Each event requires extensive planning, coordinating and working with multiple city departments to get the proper permits, licenses and insurance.
Besides taking a brief two-week break at the end of the year, Johnson said she and Brown have very little downtime and are always looking ahead and working on the next event. She said she loves the job and is passionate about making downtown successful.
Staff time is also spent advocating for businesses within the BID, recruitment of new businesses (Main Street met with 19 potential businesses last year) and partnering with other organizations such as the Hanford Chamber of Commerce for activities that benefit the entire community.
Main Street has also responded to the unexpected needs of BID members over the years:
What’s the bottom line?
Main Street Hanford receives $81,000 per year from the city of Hanford and turns it into about $220,000 — total spending minus paid employees — worth of events, promotion, maintenance, services and cash grants for downtown businesses.
Johnson said the organization is proud to be able to take the assessment funds collected and essentially triple those funds to organize activities and events downtown and promote downtown in general.
“We feel good about the benefit we’re providing,” Johnson said.
AVENAL – Avenal opened its new emergency operations center last Thursday designed to be used as a shelter for victims and as a headquarters for disaster preparedness, planning and response in Avenal.
“In the event of a critical incident, we will be able to manage the incident for the safety of our residents,” said Avenal Police Chief Rusty Stivers.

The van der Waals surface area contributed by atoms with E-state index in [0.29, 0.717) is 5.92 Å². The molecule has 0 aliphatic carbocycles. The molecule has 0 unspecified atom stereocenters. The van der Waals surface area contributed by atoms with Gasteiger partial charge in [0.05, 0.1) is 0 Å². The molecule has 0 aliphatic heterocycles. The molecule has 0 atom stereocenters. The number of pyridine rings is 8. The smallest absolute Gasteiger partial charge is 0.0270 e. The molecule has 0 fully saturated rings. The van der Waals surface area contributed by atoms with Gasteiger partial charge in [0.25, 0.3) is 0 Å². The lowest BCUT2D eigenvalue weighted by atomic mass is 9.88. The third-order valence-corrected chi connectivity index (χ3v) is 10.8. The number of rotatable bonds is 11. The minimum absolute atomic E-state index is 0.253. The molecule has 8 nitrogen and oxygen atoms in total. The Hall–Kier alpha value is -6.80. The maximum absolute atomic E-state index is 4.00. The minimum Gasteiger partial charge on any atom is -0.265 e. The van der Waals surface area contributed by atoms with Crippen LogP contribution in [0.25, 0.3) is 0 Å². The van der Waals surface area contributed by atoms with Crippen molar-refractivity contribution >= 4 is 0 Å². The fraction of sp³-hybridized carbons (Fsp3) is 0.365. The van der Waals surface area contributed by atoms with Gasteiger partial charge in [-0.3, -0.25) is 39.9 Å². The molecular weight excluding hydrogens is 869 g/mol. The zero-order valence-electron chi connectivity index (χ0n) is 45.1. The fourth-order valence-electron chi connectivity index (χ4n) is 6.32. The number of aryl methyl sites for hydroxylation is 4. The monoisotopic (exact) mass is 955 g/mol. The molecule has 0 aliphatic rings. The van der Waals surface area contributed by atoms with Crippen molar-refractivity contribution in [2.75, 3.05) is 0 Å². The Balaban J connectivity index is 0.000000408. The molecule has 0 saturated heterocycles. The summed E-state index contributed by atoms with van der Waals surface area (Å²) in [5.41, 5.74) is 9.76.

The ribbon-cutting ceremony officially opened the center that is an expansion of the Ken Brown Public Safety Center in Avenal. The new center was paid for by a $250,000 grant from the state.
Assemblyman Rudy Salas, D-Bakersfield, worked to obtain the grant for the city.
“I am really proud of the team effort that went into this project and of the hard work that the Avenal Police Department and the city of Avenal have dedicated toward protecting and expanding public safety,” said Salas. “It is an honor to see the project come to fruition. I am pleased that the city and the community will benefit from the new Emergency Operations Center.”
Due to the remote location of Avenal in relation to the rest of Kings County, Salas said the emergency operations center is important for the safety of residents.
“On behalf of the city of Avenal, we thank Assemblymember Salas for his leadership and dedication to our community by securing the funding needed to create an emergency operations center,” Stivers said.
NEW YORK — A man in a rented pickup truck mowed down pedestrians and cyclists along a busy bike path near the World Trade Center memorial on Tuesday, killing at least eight and seriously injuring 11 in what the mayor called "a particularly cowardly act of terror."